August 14, 2003, 5:15 PM — As I've noted before, our goal with wireless is to eliminate the behavioral and performance differences between it and wire. In principle, this shouldn't be a big deal. After all, wireless LANs are in fact LANs, and anything one can do with a wired LAN can be done with a wireless LAN - albeit sometimes more slowly. And this often lower throughput is a direct result of the variable nature of what we call the radio channel.
The radio (or "RF" or "Radio Frequency") channel is the medium that carries wireless signals through the air. Unlike wire or cable or fibre, the air in a given location doesn't always behave the same way. The specific location of a user in a building, the antenna type and orientation of the device being used, the specific components in the device, radio interference, people and things moving through the building, and many other factors can all have an effect on WLAN throughput. And, of course, the environment and thus the radio channel can (and usually does) change from moment to moment, making it often maddeningly difficult to find, diagnose, and fix radio-related problems.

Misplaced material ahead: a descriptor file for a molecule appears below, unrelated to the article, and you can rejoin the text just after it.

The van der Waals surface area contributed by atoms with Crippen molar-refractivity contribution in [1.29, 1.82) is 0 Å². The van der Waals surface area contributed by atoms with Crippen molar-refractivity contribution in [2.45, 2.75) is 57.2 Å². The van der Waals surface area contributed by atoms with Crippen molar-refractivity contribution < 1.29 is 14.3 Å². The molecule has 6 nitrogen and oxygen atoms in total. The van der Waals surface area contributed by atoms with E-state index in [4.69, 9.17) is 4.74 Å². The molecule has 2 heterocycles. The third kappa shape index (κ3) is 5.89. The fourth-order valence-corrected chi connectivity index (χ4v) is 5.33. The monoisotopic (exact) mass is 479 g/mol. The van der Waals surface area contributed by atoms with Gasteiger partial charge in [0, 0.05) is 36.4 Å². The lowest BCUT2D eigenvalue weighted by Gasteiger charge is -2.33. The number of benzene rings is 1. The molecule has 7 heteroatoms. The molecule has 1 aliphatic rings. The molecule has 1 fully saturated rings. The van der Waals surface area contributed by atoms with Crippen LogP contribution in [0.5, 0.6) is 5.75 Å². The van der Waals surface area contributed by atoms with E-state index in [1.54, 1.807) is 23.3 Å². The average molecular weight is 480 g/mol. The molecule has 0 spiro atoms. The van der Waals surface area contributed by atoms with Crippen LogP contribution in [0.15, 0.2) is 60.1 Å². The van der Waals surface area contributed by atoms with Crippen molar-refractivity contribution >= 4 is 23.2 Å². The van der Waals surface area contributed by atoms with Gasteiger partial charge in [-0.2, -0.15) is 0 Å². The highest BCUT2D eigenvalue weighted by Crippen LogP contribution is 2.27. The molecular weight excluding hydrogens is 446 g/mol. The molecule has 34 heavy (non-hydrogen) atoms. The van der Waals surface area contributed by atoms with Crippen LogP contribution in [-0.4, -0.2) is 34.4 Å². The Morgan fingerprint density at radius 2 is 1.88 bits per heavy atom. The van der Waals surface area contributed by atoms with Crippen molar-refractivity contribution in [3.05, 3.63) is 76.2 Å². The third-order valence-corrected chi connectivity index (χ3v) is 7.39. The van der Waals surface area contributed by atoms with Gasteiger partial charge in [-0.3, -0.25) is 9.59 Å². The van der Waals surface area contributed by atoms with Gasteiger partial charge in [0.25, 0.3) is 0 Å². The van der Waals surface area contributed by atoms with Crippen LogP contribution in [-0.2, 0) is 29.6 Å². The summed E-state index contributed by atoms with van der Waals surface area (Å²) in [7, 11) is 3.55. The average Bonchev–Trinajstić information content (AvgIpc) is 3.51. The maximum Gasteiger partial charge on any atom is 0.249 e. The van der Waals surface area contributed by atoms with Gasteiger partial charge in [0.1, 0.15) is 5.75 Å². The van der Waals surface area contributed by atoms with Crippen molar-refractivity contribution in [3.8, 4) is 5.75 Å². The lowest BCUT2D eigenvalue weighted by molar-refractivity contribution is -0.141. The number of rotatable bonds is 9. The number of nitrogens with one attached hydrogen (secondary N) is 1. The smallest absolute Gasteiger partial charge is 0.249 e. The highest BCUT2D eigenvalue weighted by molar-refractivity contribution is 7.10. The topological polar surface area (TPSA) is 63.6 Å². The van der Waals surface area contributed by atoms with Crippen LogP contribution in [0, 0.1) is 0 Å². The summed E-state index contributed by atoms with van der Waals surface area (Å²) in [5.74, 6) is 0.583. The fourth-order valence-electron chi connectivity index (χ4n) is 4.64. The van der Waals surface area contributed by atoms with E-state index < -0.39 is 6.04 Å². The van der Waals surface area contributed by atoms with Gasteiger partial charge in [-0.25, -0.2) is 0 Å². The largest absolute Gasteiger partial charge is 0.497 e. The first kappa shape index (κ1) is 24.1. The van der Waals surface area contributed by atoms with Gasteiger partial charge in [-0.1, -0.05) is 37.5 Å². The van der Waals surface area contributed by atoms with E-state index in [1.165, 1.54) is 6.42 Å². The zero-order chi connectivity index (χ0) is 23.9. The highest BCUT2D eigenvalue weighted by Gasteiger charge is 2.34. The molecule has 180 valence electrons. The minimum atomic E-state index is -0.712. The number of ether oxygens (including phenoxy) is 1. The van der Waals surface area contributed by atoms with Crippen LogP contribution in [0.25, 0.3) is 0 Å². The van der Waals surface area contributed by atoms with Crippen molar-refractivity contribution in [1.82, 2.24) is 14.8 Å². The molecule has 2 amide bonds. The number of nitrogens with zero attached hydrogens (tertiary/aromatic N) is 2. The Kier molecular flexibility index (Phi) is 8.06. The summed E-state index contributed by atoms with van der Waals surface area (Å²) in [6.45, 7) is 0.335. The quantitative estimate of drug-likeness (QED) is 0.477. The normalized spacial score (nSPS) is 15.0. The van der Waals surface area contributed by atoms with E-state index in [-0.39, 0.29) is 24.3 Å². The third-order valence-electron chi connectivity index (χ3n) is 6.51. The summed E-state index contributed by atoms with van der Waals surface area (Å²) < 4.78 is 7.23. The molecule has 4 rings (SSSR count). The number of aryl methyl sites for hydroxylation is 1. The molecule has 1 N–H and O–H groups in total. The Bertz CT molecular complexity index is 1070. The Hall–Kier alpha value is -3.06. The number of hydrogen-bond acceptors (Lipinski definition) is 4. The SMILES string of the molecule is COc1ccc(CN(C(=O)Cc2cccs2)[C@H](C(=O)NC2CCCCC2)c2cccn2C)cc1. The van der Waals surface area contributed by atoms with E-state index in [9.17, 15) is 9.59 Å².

The traditional technique for dealing with the radio channel within a building is the site survey, and all WLAN equipment vendors include a site survey capability in their product offerings. Basically, a site survey involves setting up an access point where it might likely be installed, and then walking around with a mobile computer running the site survey application. One can thus make a note of the signal strength at any given location, and get a good idea of likely coverage. But a site survey alone doesn't guarantee anything, since actual coverage can vary in real time for the reasons noted above, and a site survey doesn't consider capacity, which can also be affected in any given location simply by people moving around (which wireless LANs after all encourage) and the amount of data users choose to transfer at any given moment in time.
But the situation isn't as bleak as might be assumed from the above discussion. WLAN systems vendors are including more (and more effective) tools all the time to plan, diagnose, and monitor the airwaves directly. For examples, see Aruba Wireless Networks, ReefEdge's AirMonitor, and Trapeze Networks, but most systems vendors are now acutely aware of the importance of solving radio-related problems easily and quickly.